You may remember that I found a nice (though at the time partially covered) trilobite which I thought was a Greenops that day. I managed to get it prepped and it turns out that it was a Bellacartwrightia, a much rarer form. The prep guy did a really nice job and it turned out to be a really fantastic specimen. Please find enclosed the photographs. The trilobite is ~ 1.5 inches long.

Alasdair adds that the prep work was done by Bob Miles — a former Penn Dixie board member who also took the photographs. We thank Alasdair for sharing his images and for his donation of many fossil specimens that were used in our school programs.

Bellcartwrightia front view
The Bellacartwrightia cephalon (head) resembles that of Greenops, but the two genera are not closely related.

Bellacartwrightia whiteleyi is uniquely found in the Devonian rocks of the Hamilton Group in New York State. This fossil was first described by Lieberman and Kloc in 1997; the original paper can be downloaded here. Bellacartwrightia was named after the wife of paleontologist Bruce Lieberman, who at the time was a postdoctoral fellow at the American Museum of Natural History. Dr. Lieberman is now at the University of Kansas. The paper explains how Bellacartwrightia is different from Greenops, another trilobite with a somewhat similar appearance. From page 29:

In addition, the members of this genus are phylogenetically distant from species assigned to true Greenops…These two Middle Devonian genera have not shared acommon ancestor since, at latest, the Siegenian [approx 411 million years ago], based on an analysis of ghost lineages. To treat these species as members of a genus Greenops would necessitate placing all of the asteropyginines within the genus Greenops.

There you have it — a new genus of trilobites first documented in 1997 and one of our members finds an excellent specimen 20 years after the discovery!

Bellacartwrightia
Bellacartwrightia in the host rock — Windom Shale.

Alasdair was kind enough to share additional photos of the Bellacartwrightia as well as some of his other treasures from Penn Dixie. Our visitors are welcome to keep any fossils that they find, but we do appreciate photos of particularly cool fossils for use on our website.

Phacops rana double plate
A plate of Phacops rana trilobites found in 2015.
Phacops rana single plate
A single Phacops from 2016.
Phacops rana enlarged
Phacops trilobite. Prep work by Bob Miles.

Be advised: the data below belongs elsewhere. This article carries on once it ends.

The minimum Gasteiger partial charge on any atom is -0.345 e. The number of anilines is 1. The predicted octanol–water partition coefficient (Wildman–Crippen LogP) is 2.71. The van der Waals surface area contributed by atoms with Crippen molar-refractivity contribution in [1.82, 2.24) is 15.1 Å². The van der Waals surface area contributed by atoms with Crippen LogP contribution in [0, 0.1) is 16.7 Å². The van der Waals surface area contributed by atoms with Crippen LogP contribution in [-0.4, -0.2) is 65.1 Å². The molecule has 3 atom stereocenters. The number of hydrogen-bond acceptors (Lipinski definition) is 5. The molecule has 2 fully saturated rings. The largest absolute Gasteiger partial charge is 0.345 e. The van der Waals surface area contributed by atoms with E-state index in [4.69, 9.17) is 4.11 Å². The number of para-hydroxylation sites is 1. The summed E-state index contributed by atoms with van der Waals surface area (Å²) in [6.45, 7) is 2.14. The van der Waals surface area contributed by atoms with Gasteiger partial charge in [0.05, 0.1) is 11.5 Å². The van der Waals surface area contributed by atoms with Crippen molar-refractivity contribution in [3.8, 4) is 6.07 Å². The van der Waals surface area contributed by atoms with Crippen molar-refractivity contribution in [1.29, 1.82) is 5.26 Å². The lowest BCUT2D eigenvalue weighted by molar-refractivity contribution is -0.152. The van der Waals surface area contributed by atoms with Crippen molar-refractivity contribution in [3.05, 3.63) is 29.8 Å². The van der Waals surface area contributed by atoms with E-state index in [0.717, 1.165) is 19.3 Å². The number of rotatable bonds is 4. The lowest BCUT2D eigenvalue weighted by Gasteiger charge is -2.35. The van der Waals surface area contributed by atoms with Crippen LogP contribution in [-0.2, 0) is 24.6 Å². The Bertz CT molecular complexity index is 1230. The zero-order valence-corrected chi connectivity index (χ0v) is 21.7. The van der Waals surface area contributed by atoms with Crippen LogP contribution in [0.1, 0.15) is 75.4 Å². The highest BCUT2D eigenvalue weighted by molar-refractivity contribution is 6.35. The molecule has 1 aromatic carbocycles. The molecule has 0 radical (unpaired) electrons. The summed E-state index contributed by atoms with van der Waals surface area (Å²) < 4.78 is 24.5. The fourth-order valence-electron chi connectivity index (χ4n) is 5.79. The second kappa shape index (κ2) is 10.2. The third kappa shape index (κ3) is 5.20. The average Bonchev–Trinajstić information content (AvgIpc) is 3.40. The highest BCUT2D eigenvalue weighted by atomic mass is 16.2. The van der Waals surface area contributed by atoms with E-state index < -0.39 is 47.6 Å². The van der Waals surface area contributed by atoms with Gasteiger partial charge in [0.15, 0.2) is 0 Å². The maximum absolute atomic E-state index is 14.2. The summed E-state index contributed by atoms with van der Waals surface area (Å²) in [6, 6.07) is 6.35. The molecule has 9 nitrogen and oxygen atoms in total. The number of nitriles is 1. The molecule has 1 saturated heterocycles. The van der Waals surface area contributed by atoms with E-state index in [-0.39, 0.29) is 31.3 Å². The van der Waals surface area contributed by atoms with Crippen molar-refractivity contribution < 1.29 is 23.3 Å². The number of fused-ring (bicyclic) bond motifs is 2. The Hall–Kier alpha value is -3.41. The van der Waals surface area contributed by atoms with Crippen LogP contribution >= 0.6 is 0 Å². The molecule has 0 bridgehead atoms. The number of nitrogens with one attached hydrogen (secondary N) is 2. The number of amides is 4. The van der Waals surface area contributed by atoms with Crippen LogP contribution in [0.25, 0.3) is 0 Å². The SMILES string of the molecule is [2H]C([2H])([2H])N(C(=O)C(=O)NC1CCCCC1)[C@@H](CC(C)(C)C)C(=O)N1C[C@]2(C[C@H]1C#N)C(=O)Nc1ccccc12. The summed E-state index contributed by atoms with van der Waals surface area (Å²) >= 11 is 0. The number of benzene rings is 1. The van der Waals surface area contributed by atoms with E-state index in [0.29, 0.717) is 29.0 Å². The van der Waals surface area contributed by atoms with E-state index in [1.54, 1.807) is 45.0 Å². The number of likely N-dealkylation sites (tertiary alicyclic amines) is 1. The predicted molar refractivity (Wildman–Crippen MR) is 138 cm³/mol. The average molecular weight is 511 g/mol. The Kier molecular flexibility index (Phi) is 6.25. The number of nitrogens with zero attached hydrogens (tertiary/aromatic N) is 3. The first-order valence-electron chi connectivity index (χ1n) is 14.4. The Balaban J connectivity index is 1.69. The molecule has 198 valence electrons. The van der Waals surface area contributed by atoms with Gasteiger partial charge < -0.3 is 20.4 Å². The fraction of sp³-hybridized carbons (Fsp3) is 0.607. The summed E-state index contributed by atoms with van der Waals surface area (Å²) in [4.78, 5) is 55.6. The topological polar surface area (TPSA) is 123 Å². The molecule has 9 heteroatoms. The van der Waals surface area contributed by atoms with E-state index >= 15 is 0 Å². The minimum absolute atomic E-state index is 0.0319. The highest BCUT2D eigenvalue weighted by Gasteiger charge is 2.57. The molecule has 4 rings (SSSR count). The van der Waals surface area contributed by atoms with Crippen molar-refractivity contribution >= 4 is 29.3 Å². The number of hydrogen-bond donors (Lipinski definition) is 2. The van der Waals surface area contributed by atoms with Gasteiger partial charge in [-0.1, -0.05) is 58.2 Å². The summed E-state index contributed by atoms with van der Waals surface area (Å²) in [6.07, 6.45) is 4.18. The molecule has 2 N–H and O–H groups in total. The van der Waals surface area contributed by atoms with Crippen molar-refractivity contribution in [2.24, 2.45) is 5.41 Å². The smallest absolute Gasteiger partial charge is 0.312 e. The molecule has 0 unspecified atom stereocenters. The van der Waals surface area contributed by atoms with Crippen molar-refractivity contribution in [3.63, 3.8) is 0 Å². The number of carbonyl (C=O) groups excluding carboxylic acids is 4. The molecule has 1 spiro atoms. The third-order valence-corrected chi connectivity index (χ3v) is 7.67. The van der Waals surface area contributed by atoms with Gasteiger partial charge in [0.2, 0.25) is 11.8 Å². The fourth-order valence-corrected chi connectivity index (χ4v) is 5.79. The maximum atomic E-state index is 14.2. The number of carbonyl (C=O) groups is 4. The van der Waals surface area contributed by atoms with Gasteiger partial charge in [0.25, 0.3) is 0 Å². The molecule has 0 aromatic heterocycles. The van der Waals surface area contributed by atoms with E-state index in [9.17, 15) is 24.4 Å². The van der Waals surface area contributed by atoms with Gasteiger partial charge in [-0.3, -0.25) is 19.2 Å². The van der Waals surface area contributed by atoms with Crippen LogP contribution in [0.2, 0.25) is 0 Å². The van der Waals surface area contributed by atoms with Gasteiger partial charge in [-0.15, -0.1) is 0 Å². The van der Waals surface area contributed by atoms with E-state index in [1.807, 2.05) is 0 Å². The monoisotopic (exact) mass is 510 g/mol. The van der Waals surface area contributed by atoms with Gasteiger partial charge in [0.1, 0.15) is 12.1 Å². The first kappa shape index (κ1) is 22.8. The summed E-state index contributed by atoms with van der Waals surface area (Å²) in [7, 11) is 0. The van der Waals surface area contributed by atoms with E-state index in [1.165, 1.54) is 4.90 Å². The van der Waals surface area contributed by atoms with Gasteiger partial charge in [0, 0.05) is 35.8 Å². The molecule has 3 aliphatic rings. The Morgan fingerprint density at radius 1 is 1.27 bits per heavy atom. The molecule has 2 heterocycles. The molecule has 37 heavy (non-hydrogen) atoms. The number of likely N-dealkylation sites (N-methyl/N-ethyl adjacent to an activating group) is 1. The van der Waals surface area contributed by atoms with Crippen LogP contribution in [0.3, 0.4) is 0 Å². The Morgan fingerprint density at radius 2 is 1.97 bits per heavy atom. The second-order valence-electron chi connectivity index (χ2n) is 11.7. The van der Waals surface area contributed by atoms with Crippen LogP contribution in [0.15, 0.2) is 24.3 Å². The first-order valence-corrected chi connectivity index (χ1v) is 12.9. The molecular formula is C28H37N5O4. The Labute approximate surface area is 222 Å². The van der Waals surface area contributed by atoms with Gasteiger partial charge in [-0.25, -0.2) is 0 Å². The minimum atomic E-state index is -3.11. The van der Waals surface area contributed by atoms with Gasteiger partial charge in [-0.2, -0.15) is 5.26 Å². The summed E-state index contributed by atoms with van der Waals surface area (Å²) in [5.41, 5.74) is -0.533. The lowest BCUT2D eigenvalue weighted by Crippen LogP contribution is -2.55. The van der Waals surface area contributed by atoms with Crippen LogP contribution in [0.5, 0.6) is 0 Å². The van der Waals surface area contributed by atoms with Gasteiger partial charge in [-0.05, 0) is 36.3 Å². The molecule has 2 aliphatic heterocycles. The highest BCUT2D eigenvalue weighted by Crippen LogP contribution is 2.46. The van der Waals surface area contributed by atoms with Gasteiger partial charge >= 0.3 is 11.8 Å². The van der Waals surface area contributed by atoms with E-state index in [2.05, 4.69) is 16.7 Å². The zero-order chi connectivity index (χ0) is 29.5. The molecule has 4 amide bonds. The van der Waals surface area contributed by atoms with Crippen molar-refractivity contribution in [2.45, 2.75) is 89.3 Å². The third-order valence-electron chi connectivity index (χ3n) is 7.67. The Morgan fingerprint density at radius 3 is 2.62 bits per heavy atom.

For further reading, here are some links:

Evolutionary and biogeographic patterns in the Asteropyginae (Trilobita, Devonian) Delo, 1935 on AMNH

Bellacartwrightia whiteleyi on AMNH

Textbook Bellacartwrightia on Trilobites.com

Bellacartwrightia on fossilmuseum.net

Penn Dixie’s International Friends

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The Environmental Policy Group of Jammu and Kashmir displays a commemorative plaque from Penn Dixie.

You may have read about our new partnership with the Centre for Himalayan Geology in the Buffalo News or Artvoice. With Penn Dixie’s support, The Centre is in the process of creating an international scientific attraction — the Kashmir Triassic Fossil Park — near the town of Khonmoh in the State of Jammu and Kashmir, India.

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Gangamopteris, a plant fossil found in Kashmir. Photo from geoinfo.nmt.edu.

Many of the types of fossils found at Penn Dixie are also present in Kashmir, though the species are not the same. For instance, both fossil parks have brachiopods, bivalves (clams), ammonites, gastropods, other marine invertebrates, and various plants. However, the park in Kashmir — at least as far as we can tell — does not have trilobites, as these animals became increasing scarce towards the end of the Paleozoic Era. The Permian-Triassic extinction event — which is captured in the rocks at the park — marked the end of the trilobites’ reign on our planet.

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An example of Permian foraminifera — microscopic plankton fossils found in India. Photo from http://www.nrm.se.